Seasoned investors know that these spring corrections are to be expected, especially after the annual last-minute funding of tax-exempt pension plans on April 15, so my cautionary tale (to friend Jack and you) is that market timing is usually futile, since these corrections are an unavoidable part of every bull market.
What Could Keep this Market Rising?
Of course, it's possible there will be no meaningful correction this spring. We'll know more as the current first quarter earnings announcement season progresses. From the latest GDP report for the final quarter of 2012, we know that pre-tax corporate profits hit a record high of $2 trillion, including $681.4 billion in profits earned abroad, according to economist Ed Yardeni, who also reminds us that analysts currently expect $125.45 in S&P 500 earnings next year, up 11.7% from $112.30 this year. This may be a recipe for a continually rising bull market. A 15 P/E on $125 of earnings could deliver an S&P 500 at 1875 next year.
In addition, all of the major central banks of the world are committed to money-pumping of prodigious proportions. The Bank of Japan just committed to doubling its balance sheet in the next two years. The U.S. Fed is adding about $1 trillion a year in new liquidity through quantitative easing, and Mario Draghi, head of the European Central Bank (ECB), vowed last July to do whatever it takes to defend the euro. With major central banks expanding together, the global recovery may continue to surprise pessimists.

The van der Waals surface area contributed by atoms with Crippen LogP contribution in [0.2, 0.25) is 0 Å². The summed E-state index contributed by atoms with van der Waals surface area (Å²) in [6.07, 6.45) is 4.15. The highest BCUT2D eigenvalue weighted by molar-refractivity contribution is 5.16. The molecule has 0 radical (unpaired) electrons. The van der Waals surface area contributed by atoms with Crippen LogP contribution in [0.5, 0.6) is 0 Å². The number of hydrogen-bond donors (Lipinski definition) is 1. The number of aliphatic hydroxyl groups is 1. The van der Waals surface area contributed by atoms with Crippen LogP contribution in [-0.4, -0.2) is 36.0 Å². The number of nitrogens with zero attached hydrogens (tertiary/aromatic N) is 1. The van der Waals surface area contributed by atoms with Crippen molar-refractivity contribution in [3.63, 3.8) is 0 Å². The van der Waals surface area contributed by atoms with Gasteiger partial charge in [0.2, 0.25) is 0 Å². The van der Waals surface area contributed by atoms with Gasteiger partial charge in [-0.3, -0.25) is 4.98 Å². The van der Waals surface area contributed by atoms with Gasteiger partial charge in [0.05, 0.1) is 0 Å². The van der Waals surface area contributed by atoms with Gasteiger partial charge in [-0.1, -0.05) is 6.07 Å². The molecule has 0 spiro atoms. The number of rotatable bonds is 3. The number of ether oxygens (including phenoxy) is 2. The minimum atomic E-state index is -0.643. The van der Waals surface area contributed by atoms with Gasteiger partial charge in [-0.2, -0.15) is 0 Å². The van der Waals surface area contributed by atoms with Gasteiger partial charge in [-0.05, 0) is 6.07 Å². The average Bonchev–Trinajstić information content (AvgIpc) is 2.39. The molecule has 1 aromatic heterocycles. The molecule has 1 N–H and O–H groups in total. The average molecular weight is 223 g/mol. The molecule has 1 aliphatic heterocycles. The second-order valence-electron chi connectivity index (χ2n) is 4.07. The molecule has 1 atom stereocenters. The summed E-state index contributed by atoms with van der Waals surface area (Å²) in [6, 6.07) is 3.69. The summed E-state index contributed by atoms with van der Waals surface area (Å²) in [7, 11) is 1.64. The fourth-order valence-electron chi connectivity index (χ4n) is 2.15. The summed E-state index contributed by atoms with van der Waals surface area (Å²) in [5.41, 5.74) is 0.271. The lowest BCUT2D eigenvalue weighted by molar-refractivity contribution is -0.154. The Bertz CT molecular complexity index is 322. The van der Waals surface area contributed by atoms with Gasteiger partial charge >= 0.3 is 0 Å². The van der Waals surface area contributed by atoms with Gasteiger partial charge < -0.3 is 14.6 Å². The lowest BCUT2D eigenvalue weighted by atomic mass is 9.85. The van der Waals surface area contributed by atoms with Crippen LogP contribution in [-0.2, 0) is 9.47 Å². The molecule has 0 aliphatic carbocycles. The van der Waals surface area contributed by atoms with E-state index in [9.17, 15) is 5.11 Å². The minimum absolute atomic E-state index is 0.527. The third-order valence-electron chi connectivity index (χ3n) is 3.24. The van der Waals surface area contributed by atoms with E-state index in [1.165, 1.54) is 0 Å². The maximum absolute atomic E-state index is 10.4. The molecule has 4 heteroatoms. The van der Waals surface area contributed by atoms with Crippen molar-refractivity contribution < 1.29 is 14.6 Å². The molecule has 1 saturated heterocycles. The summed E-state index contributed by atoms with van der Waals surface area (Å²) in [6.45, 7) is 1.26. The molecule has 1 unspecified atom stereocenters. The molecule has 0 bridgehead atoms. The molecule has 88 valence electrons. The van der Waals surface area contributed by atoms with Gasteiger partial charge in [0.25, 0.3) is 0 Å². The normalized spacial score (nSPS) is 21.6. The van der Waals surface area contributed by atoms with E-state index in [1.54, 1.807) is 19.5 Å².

I won't recite all of the other bullish factors I normally roll out at this time - technological breakthroughs, lean and mean corporations filled with cash, mergers and buybacks boosting earnings per share, etc. The bears can also roll out their long list of fundamental problems, but in the end, each investor must decide.
By now, "sell in May and go away" is such a long-standing piece of market lore that it has become a self-fulfilling prophecy. If traders anticipate a correction, they will likely lighten up on stocks, whether or not there are good fundamental reasons to do so.